Be sure that you have the proper outlets installed per the building code in your area.  These requirements vary by area and appliance. You can find these specifications by calling your local government. 

Make sure that cooking areas, including on top of the stove and oven, are free from towels, potholders, cooking oil or food packaging – these items can catch fire. It’s good practice to clean these areas often, as messes can also lead to fires.  

Make sure your cooking vents are cleaned per your manufacturer’s directions. You can usually find these directly on the manufacturer’s website. 

Properly plug in kitchen appliances. If they’re not in use, it’s just a good idea to unplug them and put them away.  

If you do keep matches in the kitchen, keep them out of reach of curious little hands.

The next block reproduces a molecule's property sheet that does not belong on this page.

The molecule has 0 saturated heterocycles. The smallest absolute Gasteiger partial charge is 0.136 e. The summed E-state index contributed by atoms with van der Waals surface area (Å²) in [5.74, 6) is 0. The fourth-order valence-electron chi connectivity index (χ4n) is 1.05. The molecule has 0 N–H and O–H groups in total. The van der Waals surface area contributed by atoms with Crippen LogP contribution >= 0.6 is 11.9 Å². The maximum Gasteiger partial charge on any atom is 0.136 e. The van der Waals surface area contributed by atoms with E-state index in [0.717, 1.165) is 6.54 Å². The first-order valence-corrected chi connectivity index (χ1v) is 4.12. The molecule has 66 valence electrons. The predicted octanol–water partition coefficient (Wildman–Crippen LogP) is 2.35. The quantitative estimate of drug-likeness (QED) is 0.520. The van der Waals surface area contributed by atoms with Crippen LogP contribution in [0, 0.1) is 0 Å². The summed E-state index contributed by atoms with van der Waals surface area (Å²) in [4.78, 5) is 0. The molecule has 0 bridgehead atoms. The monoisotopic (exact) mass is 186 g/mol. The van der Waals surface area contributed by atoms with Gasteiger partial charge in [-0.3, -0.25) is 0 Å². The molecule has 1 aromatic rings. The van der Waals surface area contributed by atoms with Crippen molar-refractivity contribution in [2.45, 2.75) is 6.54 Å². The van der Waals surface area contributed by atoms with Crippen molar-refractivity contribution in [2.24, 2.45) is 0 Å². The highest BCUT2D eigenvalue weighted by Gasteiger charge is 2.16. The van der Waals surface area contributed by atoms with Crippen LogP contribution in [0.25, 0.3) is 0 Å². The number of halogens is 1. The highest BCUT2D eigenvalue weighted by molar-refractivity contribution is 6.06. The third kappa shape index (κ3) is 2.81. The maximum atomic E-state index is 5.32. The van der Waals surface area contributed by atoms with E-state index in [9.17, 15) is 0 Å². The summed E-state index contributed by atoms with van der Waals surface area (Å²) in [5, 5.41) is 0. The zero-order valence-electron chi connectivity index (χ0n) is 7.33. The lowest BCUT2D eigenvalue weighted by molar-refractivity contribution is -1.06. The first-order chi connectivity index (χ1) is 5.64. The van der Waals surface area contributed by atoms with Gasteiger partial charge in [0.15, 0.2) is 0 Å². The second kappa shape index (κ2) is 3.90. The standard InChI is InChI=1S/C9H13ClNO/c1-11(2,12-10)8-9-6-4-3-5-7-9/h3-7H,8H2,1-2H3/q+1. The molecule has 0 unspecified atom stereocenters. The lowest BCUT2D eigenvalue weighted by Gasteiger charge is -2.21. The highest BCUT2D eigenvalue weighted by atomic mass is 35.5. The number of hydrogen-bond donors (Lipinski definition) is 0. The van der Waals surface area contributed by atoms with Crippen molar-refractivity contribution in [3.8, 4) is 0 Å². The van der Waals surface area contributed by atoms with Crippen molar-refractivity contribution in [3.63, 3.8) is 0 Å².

Keep a fire extinguisher handy and make sure it’s charged and ready for use.  

Finally, make sure you have a smoke alarm installed in the kitchen and in every bedroom. Replace the batteries and check them every month. 

Need to get your home back to normal after a fire? Call the disaster restoration specialists at ServiceMaster of Tacoma at 800-339-5720.

ServiceMaster’s Cherie F.

Meet this week’s Master of Disaster from our fire crew, Cherie! You can count on Cherie to get the job done right, and with a smile on her face.

Why An Organized Garage Matters

Can any of us confidently and truthfully say that we have a clean and tidy garage?